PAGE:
Quick Hits from Day One of Google I/O

Day One of Google I/O is over, but here are the biggest news pieces to come from the conference.

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News

The sixth annual Google I/O conference began today, which is traditionally their biggest announcement platform for upcoming products and features. While rumors of tablets, phones, and a new Android never materialized, the items that were discussed today will have a sizable impact on the tablet and mobile industry. Here are a few selected items from day one:

Google Play Game Services

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The next big thing for mobile games?

Google seems to be trying to incentivize Google+ membership as heavily as they can, and today they announced another feature for adopters. Google Play Game services will allow users access to leaderboards and achievements through Google+, but the real draw is Cloud Save State—you can save your game progress online, and pick up where you left off on any of your other devices like a phone or Chrome-enabled computer. No more lost games when you step off the bus.

Play Music All Access

Taking aim at Spotify, Google has transformed their Play Music service with a premium subscription feature: All Access. With this service, you can not only stream a huge library of content, but you can also take any song and build a radio station around it like you would in Pandora. You can also take a peek at the Google-generated playlist, and discard or re-order songs on a whim. Pricing is set at $9.99 a month, but early adopters (before June 30) will be able to enjoy a 30-day free trial and a reduced rate of $7.99 a month.

Improved Developer Interface

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Increased developer support means better apps in the future.

It may not be the most attention-grabbing news item, but it's by far the most important—Google is taking their new position at the top of the mobile OS market seriously and adding Android Studio, a a new developer interface that will allow developers to account for a huge range of devices in the Android diaspora, solving some of the "fragmentation" issues bemoaned by many.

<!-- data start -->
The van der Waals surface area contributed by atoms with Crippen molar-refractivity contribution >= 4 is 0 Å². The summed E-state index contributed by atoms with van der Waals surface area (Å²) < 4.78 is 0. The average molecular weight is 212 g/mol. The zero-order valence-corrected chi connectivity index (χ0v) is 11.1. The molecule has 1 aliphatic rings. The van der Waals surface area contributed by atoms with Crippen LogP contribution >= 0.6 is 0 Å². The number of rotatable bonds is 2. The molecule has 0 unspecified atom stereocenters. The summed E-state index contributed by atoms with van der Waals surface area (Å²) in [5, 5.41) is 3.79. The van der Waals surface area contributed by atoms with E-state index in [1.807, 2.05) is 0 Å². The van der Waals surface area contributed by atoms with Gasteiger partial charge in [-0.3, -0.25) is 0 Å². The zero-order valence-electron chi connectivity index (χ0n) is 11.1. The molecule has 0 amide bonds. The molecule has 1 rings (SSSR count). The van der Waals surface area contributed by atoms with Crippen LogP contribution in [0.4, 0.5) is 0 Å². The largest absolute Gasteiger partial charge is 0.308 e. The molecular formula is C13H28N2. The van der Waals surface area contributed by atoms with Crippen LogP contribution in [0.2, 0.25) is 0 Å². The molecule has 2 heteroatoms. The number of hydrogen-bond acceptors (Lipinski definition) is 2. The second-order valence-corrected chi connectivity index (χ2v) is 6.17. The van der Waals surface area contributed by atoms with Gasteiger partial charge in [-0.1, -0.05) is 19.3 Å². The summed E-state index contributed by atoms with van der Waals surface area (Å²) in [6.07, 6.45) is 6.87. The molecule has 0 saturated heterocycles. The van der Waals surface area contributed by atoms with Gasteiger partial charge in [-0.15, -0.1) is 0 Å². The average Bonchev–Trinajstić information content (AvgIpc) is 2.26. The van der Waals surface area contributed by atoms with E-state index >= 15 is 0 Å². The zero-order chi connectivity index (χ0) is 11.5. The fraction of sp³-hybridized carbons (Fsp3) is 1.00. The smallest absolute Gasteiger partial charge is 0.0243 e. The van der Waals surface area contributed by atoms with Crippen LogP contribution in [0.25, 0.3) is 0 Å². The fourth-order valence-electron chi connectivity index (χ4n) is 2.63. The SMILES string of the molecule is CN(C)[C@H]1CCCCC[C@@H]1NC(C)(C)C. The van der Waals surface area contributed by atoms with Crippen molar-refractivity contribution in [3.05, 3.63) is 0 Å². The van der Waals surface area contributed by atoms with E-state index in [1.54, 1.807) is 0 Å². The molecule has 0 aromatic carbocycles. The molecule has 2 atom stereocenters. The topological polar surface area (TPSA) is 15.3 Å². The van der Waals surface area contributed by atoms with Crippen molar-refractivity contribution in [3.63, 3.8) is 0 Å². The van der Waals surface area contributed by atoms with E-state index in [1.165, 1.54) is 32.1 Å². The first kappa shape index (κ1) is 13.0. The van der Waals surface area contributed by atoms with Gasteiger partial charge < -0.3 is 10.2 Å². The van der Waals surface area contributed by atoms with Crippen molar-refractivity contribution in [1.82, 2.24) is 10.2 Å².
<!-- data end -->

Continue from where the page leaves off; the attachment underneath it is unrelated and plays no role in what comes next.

New Compression Standards

Tired of burning through your bandwidth limit on a mobile data plan? Google is now offering replacement compression standards for images and video—WebP and VP9 respectively. It appears as if the quality of the images and video are acceptably intact, but the size of each file is reduced by up to half. This will help you not only access pictures and video faster over your network, but also use less data. the next update of Chrome will have a setting to convert your web files before downloading them.

Codename: Babel

In an attempt to corral its many messaging systems, GMail, Google+, and Android users will be able to now use the Hangouts app to converse and share media with their friends in real-time. While it does not have support for SMS or MMS, it will bring the magic of a Google+ hangout to users who do not opt into the social media service.

Goodbye Locked Bootloader

Google may not have announced any new devices, but they did show a rather interesting piece of hardware. Starting on June 26, a Samsung Galaxy S4 with an unlocked bootloader and stock Android 4.2 Jelly Bean will be available on the Play Store for $649. It has LTE support, but it will only work on AT&T and T-Mobile networks, and it will receive OTA updates as if it was a Nexus device.

Our editors review and recommend products to help you buy the stuff you need. If you make a purchase by clicking one of our links, we may earn a small share of the revenue. Our picks and opinions are independent from any business incentives.

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Our editors review and recommend products to help you buy the stuff you need. If you make a purchase by clicking one of our links, we may earn a small share of the revenue. Our picks and opinions are independent from any business incentives.
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